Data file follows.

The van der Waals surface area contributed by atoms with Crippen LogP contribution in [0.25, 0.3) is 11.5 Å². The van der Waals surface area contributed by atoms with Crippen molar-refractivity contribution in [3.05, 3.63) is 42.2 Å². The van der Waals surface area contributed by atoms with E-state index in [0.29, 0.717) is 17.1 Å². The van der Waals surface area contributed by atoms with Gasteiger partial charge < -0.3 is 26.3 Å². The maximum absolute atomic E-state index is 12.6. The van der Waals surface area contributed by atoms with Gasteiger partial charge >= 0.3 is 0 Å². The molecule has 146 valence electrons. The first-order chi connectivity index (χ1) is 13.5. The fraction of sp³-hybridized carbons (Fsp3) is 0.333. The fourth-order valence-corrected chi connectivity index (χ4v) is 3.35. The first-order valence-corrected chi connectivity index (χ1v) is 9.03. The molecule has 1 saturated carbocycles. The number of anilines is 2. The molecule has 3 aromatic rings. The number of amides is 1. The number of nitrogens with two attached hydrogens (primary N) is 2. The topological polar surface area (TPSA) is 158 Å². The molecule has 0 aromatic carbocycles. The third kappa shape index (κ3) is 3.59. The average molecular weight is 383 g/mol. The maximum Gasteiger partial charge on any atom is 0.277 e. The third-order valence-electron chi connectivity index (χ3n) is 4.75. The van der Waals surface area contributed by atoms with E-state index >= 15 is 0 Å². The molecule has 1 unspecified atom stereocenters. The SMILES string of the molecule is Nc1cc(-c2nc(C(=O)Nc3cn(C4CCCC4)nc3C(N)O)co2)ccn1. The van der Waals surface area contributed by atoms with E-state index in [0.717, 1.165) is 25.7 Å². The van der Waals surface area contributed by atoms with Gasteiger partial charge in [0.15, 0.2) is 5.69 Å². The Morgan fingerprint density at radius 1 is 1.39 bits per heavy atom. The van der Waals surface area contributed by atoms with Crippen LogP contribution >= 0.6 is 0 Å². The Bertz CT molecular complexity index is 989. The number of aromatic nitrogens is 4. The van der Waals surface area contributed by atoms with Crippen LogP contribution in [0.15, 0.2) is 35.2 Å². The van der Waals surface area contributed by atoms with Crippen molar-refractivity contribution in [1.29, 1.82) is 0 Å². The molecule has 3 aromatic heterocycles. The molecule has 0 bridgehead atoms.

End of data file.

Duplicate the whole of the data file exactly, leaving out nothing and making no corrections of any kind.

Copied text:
The van der Waals surface area contributed by atoms with Crippen LogP contribution in [0.25, 0.3) is 11.5 Å². The van der Waals surface area contributed by atoms with Crippen molar-refractivity contribution in [3.05, 3.63) is 42.2 Å². The van der Waals surface area contributed by atoms with E-state index in [0.29, 0.717) is 17.1 Å². The van der Waals surface area contributed by atoms with Gasteiger partial charge < -0.3 is 26.3 Å². The maximum absolute atomic E-state index is 12.6. The van der Waals surface area contributed by atoms with Gasteiger partial charge >= 0.3 is 0 Å². The molecule has 146 valence electrons. The first-order chi connectivity index (χ1) is 13.5. The fraction of sp³-hybridized carbons (Fsp3) is 0.333. The fourth-order valence-corrected chi connectivity index (χ4v) is 3.35. The first-order valence-corrected chi connectivity index (χ1v) is 9.03. The molecule has 1 saturated carbocycles. The number of anilines is 2. The molecule has 3 aromatic rings. The number of amides is 1. The number of nitrogens with two attached hydrogens (primary N) is 2. The topological polar surface area (TPSA) is 158 Å². The molecule has 0 aromatic carbocycles. The third kappa shape index (κ3) is 3.59. The average molecular weight is 383 g/mol. The maximum Gasteiger partial charge on any atom is 0.277 e. The third-order valence-electron chi connectivity index (χ3n) is 4.75. The van der Waals surface area contributed by atoms with E-state index >= 15 is 0 Å². The molecule has 1 unspecified atom stereocenters. The SMILES string of the molecule is Nc1cc(-c2nc(C(=O)Nc3cn(C4CCCC4)nc3C(N)O)co2)ccn1. The van der Waals surface area contributed by atoms with E-state index in [0.717, 1.165) is 25.7 Å². The van der Waals surface area contributed by atoms with Gasteiger partial charge in [0.15, 0.2) is 5.69 Å². The Morgan fingerprint density at radius 1 is 1.39 bits per heavy atom. The van der Waals surface area contributed by atoms with Crippen LogP contribution >= 0.6 is 0 Å². The Bertz CT molecular complexity index is 989. The number of aromatic nitrogens is 4. The van der Waals surface area contributed by atoms with Crippen LogP contribution in [0.15, 0.2) is 35.2 Å². The van der Waals surface area contributed by atoms with Crippen molar-refractivity contribution in [1.29, 1.82) is 0 Å². The molecule has 3 aromatic heterocycles. The molecule has 0 bridgehead atoms.